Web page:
Book: Getting What You Came For: The Smart Student’s Guide to Earning a Master’s or PhD [Revised Edition] by: Robert L Peters, PhD. Published 1997. I noted the year the book was published because some of the information may be slightly outdated, such as applications to grad school costing $25 (LOL), but the value of the information remains the same.
(NOTE: This post is NOT sponsored)
One day, during the latter half of my sophomore year in undergrad, I was browsing in the university bookstore for no reason at all and came across this book. (Insert picture) I just started thinking about going for a PhD. It was during the latter half of my sophomore year. I knew nothing really about the process so for $16, this 400-page book was priceless.
From the blurb: Getting What You Came For has all the advice a student will need not only to survive but to thrive in graduate school, including instruction on applying to school and for financial aid; how to excel on qualifying exams; how to manage academic politics – including hostile professors; and how to write and defend a top-notch thesis. Most important, it shows you how to land a job when you graduate.
The book introduced me to the concepts and acronyms of academia that I had no previous knowledge of, like “ABD”. ABD = All But Dissertation. It indicates that you’ve satisfied all requirements needed to get the PhD EXCEPT the completion and defense of your dissertation project. If you ever hear someone say they’ve been ABD forever and a day, buy them a drink, I can guarantee they need it.
I also learned about the scarier facts of the process, like time to completion. There’s a nifty (but potentially outdated) chart on median time to PhD completion after receiving a BA broken down by discipline. In the same chapter, Peters states that half of PhD students drop out from their programs (again, the numbers might be different now). I was scared, but I was glad I knew what I was getting into, and the fear was exhilarating.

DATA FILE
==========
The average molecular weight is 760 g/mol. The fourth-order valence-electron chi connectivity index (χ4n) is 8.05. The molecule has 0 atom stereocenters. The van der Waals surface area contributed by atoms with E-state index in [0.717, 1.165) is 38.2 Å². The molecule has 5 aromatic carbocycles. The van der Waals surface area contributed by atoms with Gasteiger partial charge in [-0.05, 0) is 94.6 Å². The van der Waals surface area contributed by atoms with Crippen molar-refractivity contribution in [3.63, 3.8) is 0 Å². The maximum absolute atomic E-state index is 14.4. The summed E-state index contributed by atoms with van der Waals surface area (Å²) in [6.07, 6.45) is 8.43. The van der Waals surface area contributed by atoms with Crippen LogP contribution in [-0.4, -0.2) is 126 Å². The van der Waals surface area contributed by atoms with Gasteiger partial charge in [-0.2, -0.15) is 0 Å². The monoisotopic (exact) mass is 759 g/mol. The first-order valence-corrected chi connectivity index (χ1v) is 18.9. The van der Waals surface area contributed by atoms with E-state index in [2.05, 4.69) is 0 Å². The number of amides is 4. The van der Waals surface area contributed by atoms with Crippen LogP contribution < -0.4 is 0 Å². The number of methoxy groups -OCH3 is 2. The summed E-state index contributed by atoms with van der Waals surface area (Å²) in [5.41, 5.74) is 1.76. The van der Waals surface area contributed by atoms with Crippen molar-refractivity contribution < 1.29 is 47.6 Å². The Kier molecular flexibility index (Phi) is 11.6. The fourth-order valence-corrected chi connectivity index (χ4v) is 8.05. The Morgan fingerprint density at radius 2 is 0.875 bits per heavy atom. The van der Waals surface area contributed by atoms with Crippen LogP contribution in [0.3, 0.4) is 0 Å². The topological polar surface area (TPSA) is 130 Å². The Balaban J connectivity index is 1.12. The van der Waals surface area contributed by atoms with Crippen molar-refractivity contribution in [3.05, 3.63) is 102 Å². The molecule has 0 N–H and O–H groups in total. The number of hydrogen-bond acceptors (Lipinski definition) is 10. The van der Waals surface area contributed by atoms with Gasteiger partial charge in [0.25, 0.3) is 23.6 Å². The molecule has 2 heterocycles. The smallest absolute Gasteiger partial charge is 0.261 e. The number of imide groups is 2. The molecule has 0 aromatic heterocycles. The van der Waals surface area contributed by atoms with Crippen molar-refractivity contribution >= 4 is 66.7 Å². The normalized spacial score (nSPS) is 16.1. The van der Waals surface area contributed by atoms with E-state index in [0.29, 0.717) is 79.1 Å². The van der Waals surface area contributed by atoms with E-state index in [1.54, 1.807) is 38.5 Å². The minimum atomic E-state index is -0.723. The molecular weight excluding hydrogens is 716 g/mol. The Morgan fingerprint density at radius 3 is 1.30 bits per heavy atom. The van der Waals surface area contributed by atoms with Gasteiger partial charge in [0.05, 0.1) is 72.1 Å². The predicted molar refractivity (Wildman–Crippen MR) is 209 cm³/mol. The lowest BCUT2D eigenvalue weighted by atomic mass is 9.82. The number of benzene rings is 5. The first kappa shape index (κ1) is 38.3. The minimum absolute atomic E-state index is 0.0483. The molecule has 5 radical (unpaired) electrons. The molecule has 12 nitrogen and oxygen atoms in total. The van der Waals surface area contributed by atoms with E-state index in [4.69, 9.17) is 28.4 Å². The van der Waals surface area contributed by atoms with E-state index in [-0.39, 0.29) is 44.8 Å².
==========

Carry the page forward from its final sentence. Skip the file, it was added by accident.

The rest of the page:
A Few Chapter titles:
Chapter 2: What is Graduate School like?
Chapter 4: Should You Work First?
Chapter 8: Improving Your Credentials for Admission
Chapter 13: Playing Politics: Building a Reputation
Chapter 21: Dealing with Stress and Depression
Appendix A: Buying Your Computer and Software
Best Advice from the book:
- “Because your doctoral adviser will have such a tremendous influence on whether you get your degree and a good job, you should identify and contact potential advisers before you apply to graduate school, and then weigh the presence of a good adviser heavily with the other selection criteria (page 28)
- You need your adviser behind you 100 percent if you want to be sure that your full committee will approve your thesis. You need him or her to prod tardy committee members into action, mediate disputes, and make sure that everyone treats you fairly. If your chairperson is unwilling to play a strong role, you are likely to have problems (page 162)
- Avoid writing like an academic, especially in the critical first draft. This will be hard to do, because you will have read so many turgid, poorly written papers in your field. And in many ways, it is easier to write boldly, using jargon and stilted language, than to write clearly in simple English, partly because to write clearly you have to truly understand what you say. Nonetheless, if you can learn to write simply, it will be easier to see where you have redundancies, where your ideas contradict each other, or where you just plain don’t make sense (page 209)
I will also say that there is a cringe-worthy section in the back of the book where he attempts to advise women and minorities in their pursuits of graduate degrees. While, he does reflect the real considerations of some departments, and the archaic views of academia, they are ultimately problematic. For example, he almost advises against a woman going into Women’s Studies for fear of perception and limiting options. But for the umpteenth time, this book’s first edition was published in the early 90s.
But what I can tell you is that I reread this book at least 5 times. Thinking about re-reading it now…